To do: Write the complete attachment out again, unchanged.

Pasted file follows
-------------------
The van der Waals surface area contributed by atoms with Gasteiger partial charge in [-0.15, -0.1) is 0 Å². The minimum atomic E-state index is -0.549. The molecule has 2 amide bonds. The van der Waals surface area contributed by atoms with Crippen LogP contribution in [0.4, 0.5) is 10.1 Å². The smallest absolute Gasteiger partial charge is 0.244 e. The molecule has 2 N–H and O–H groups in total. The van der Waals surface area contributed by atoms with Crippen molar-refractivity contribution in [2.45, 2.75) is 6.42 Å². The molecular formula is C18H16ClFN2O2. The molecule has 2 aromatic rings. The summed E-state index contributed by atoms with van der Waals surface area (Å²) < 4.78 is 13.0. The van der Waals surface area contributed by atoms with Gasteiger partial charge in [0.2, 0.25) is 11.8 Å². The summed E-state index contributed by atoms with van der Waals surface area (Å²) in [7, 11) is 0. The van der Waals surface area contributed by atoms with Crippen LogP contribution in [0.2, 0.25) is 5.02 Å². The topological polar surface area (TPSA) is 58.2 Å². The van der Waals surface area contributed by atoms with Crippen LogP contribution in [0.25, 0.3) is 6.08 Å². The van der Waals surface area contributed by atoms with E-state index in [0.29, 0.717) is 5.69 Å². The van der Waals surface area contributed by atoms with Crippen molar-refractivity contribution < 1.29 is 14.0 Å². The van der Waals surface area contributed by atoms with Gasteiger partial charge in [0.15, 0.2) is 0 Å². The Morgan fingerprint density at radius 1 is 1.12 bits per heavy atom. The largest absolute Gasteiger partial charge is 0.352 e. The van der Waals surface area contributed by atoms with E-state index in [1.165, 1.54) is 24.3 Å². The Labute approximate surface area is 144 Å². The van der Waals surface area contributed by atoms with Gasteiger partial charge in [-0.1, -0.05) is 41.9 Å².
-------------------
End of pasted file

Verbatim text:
The van der Waals surface area contributed by atoms with Gasteiger partial charge in [-0.15, -0.1) is 0 Å². The minimum atomic E-state index is -0.549. The molecule has 2 amide bonds. The van der Waals surface area contributed by atoms with Crippen LogP contribution in [0.4, 0.5) is 10.1 Å². The smallest absolute Gasteiger partial charge is 0.244 e. The molecule has 2 N–H and O–H groups in total. The van der Waals surface area contributed by atoms with Crippen molar-refractivity contribution in [2.45, 2.75) is 6.42 Å². The molecular formula is C18H16ClFN2O2. The molecule has 2 aromatic rings. The summed E-state index contributed by atoms with van der Waals surface area (Å²) < 4.78 is 13.0. The van der Waals surface area contributed by atoms with Gasteiger partial charge in [0.2, 0.25) is 11.8 Å². The summed E-state index contributed by atoms with van der Waals surface area (Å²) in [7, 11) is 0. The van der Waals surface area contributed by atoms with Crippen LogP contribution in [0.2, 0.25) is 5.02 Å². The topological polar surface area (TPSA) is 58.2 Å². The van der Waals surface area contributed by atoms with Crippen LogP contribution in [0.25, 0.3) is 6.08 Å². The van der Waals surface area contributed by atoms with E-state index in [0.29, 0.717) is 5.69 Å². The van der Waals surface area contributed by atoms with Crippen molar-refractivity contribution < 1.29 is 14.0 Å². The van der Waals surface area contributed by atoms with Gasteiger partial charge in [0.15, 0.2) is 0 Å². The Morgan fingerprint density at radius 1 is 1.12 bits per heavy atom. The largest absolute Gasteiger partial charge is 0.352 e. The van der Waals surface area contributed by atoms with E-state index in [1.165, 1.54) is 24.3 Å². The Labute approximate surface area is 144 Å². The van der Waals surface area contributed by atoms with Gasteiger partial charge in [-0.1, -0.05) is 41.9 Å².